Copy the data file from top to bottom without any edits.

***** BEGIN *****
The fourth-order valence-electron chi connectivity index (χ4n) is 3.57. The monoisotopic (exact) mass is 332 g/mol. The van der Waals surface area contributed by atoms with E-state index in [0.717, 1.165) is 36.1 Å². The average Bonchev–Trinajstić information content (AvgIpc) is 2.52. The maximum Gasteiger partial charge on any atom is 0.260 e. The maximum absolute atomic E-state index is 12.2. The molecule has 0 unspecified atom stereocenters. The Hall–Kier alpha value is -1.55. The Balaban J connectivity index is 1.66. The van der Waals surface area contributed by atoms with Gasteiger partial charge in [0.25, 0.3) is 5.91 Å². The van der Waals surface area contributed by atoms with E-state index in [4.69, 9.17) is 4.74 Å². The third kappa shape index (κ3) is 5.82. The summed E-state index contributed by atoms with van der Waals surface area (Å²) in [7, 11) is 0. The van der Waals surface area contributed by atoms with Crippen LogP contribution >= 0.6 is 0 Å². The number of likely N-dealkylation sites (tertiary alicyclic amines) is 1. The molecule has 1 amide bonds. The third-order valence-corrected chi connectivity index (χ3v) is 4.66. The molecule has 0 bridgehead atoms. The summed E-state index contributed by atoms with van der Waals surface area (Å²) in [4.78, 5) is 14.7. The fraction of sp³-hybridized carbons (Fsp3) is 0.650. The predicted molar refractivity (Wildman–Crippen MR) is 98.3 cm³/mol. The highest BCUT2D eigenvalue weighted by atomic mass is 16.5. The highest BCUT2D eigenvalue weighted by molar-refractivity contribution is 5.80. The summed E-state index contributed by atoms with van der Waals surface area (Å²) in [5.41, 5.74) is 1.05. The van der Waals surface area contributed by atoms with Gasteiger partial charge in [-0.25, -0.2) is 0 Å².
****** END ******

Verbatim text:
The fourth-order valence-electron chi connectivity index (χ4n) is 3.57. The monoisotopic (exact) mass is 332 g/mol. The van der Waals surface area contributed by atoms with E-state index in [0.717, 1.165) is 36.1 Å². The average Bonchev–Trinajstić information content (AvgIpc) is 2.52. The maximum Gasteiger partial charge on any atom is 0.260 e. The maximum absolute atomic E-state index is 12.2. The molecule has 0 unspecified atom stereocenters. The Hall–Kier alpha value is -1.55. The Balaban J connectivity index is 1.66. The van der Waals surface area contributed by atoms with Gasteiger partial charge in [0.25, 0.3) is 5.91 Å². The van der Waals surface area contributed by atoms with E-state index in [4.69, 9.17) is 4.74 Å². The third kappa shape index (κ3) is 5.82. The summed E-state index contributed by atoms with van der Waals surface area (Å²) in [7, 11) is 0. The van der Waals surface area contributed by atoms with Crippen LogP contribution >= 0.6 is 0 Å². The number of likely N-dealkylation sites (tertiary alicyclic amines) is 1. The molecule has 1 amide bonds. The third-order valence-corrected chi connectivity index (χ3v) is 4.66. The molecule has 0 bridgehead atoms. The summed E-state index contributed by atoms with van der Waals surface area (Å²) in [4.78, 5) is 14.7. The fraction of sp³-hybridized carbons (Fsp3) is 0.650. The predicted molar refractivity (Wildman–Crippen MR) is 98.3 cm³/mol. The highest BCUT2D eigenvalue weighted by atomic mass is 16.5. The highest BCUT2D eigenvalue weighted by molar-refractivity contribution is 5.80. The summed E-state index contributed by atoms with van der Waals surface area (Å²) in [5.41, 5.74) is 1.05. The van der Waals surface area contributed by atoms with Gasteiger partial charge in [-0.25, -0.2) is 0 Å².